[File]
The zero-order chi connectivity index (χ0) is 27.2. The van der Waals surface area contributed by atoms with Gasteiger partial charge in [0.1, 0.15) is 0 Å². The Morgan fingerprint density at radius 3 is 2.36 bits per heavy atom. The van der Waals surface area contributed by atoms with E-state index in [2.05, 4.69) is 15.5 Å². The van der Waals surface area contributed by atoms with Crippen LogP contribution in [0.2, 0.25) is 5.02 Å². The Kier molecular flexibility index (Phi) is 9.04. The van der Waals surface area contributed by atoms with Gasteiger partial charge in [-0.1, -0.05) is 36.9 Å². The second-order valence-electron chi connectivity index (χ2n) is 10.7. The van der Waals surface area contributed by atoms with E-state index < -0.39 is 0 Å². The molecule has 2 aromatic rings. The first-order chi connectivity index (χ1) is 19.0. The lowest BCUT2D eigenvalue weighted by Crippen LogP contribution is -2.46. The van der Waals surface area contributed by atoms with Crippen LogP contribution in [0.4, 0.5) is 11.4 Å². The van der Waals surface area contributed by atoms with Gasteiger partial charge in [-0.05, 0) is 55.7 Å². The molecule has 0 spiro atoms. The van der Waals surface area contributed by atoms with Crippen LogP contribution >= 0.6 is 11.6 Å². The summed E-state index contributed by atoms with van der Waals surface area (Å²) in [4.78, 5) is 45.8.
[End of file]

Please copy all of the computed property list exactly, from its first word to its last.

The zero-order chi connectivity index (χ0) is 27.2. The van der Waals surface area contributed by atoms with Gasteiger partial charge in [0.1, 0.15) is 0 Å². The Morgan fingerprint density at radius 3 is 2.36 bits per heavy atom. The van der Waals surface area contributed by atoms with E-state index in [2.05, 4.69) is 15.5 Å². The van der Waals surface area contributed by atoms with Crippen LogP contribution in [0.2, 0.25) is 5.02 Å². The Kier molecular flexibility index (Phi) is 9.04. The van der Waals surface area contributed by atoms with Gasteiger partial charge in [-0.1, -0.05) is 36.9 Å². The second-order valence-electron chi connectivity index (χ2n) is 10.7. The van der Waals surface area contributed by atoms with E-state index < -0.39 is 0 Å². The molecule has 2 aromatic rings. The first-order chi connectivity index (χ1) is 19.0. The lowest BCUT2D eigenvalue weighted by Crippen LogP contribution is -2.46. The van der Waals surface area contributed by atoms with Crippen LogP contribution in [0.4, 0.5) is 11.4 Å². The van der Waals surface area contributed by atoms with Gasteiger partial charge in [-0.05, 0) is 55.7 Å². The molecule has 0 spiro atoms. The van der Waals surface area contributed by atoms with Crippen LogP contribution >= 0.6 is 11.6 Å². The summed E-state index contributed by atoms with van der Waals surface area (Å²) in [4.78, 5) is 45.8.